WASHINGTON – The Federal Reserve extended deadlines until next year for new capital plans from Citigroup Inc. and the U.S. units of HSBC Holdings PLC, Royal Bank of Scotland Group PLC and Banco Santander SA after objecting to earlier versions.
The four banks’ June 26 deadline was pushed to Jan. 5, the due date for the next round of annual plans, the Fed said Tuesday in a statement in Washington. Regulators objected to the companies’ submissions during the central bank’s 2014 Comprehensive Capital Analysis and Review, a stress test measuring their ability to withstand a severe recession.
“The firms will not be able to increase their capital distributions until a new capital plan is approved,” the Fed said in the statement. “The extensions will give the firms additional time to address the capital-planning weaknesses identified by the Federal Reserve.”
The tests help determine whether a bank can increase dividends and stock buybacks. The Fed in March said it found deficiencies in the banks’ capital-planning processes. It took issue with Citigroup’s ability to project revenue and losses in its global operations, and rejected the New York-based firm’s request to quintuple its dividend and repurchase $6.4 billion of shares.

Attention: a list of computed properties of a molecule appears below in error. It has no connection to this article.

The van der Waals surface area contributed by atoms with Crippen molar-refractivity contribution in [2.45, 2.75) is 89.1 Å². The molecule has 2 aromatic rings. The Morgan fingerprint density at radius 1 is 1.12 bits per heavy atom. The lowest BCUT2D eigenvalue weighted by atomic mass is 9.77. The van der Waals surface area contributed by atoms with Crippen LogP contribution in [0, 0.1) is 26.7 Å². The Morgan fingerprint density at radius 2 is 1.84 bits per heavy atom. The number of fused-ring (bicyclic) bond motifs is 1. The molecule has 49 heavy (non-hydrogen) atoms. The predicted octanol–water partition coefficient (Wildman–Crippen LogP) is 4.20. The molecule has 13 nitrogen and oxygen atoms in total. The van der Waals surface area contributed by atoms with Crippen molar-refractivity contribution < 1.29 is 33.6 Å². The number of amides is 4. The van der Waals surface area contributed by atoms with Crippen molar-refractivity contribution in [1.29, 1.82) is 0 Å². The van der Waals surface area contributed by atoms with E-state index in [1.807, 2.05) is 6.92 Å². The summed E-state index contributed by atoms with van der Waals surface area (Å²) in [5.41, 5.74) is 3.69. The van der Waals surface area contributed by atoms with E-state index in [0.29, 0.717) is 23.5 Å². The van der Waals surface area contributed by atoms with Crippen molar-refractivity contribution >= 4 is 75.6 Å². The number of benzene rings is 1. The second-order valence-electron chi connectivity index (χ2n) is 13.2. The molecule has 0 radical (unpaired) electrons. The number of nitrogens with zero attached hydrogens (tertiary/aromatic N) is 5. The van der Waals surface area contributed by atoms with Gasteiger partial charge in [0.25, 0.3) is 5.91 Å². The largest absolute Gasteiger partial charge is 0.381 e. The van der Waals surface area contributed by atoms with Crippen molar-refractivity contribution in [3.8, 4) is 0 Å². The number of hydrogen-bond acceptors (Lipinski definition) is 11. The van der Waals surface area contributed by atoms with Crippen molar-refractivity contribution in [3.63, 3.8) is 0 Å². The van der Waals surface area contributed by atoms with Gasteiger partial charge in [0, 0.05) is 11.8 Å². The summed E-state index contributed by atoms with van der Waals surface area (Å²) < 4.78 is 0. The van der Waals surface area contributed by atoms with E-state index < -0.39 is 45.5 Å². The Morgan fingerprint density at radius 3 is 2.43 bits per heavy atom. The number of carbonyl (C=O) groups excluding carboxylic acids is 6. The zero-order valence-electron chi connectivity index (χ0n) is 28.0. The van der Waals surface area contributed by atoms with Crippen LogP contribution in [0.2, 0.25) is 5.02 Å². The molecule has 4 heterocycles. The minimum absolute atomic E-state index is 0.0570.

Citigroup, the biggest bank to fail, asked Eugene McQuade, a veteran executive, to cancel his retirement and lead the company’s submissions.
CEO Michael Corbat, 54, has said previously that Citigroup will focus on preparing for the 2015 stress test rather than requesting additional buybacks or dividend increases this year.
“Our shareholders deserve an industrial-strength, permanent solution that paves the way for sustainable capital return over time,” Corbat said April 14. “What I don’t want to do is find ourselves in a position of needing to rush to get a capital submission in sometime late third quarter, early fourth quarter to not get the work done properly.”
Mark Costiglio, a Citigroup spokesman, declined to comment on the Fed’s statement.
Spokesmen for HSBC, RBS and Santander didn’t immediately respond to emails and telephone calls.
Zions Bancorporation, which failed the Fed’s annual test after officials determined its capital fell below the required minimum, resubmitted its plan in April, James Abbott, a spokesman for the Salt Lake City-based company, said in a phone interview.
“Remediating or fixing a quantitative shortfall is easy,” Abbott said. “The qualitative shortfall, which the other four banks are dealing with, takes months and millions of dollars. It is impractical to complete those remedies within” a shortened time frame, he said.
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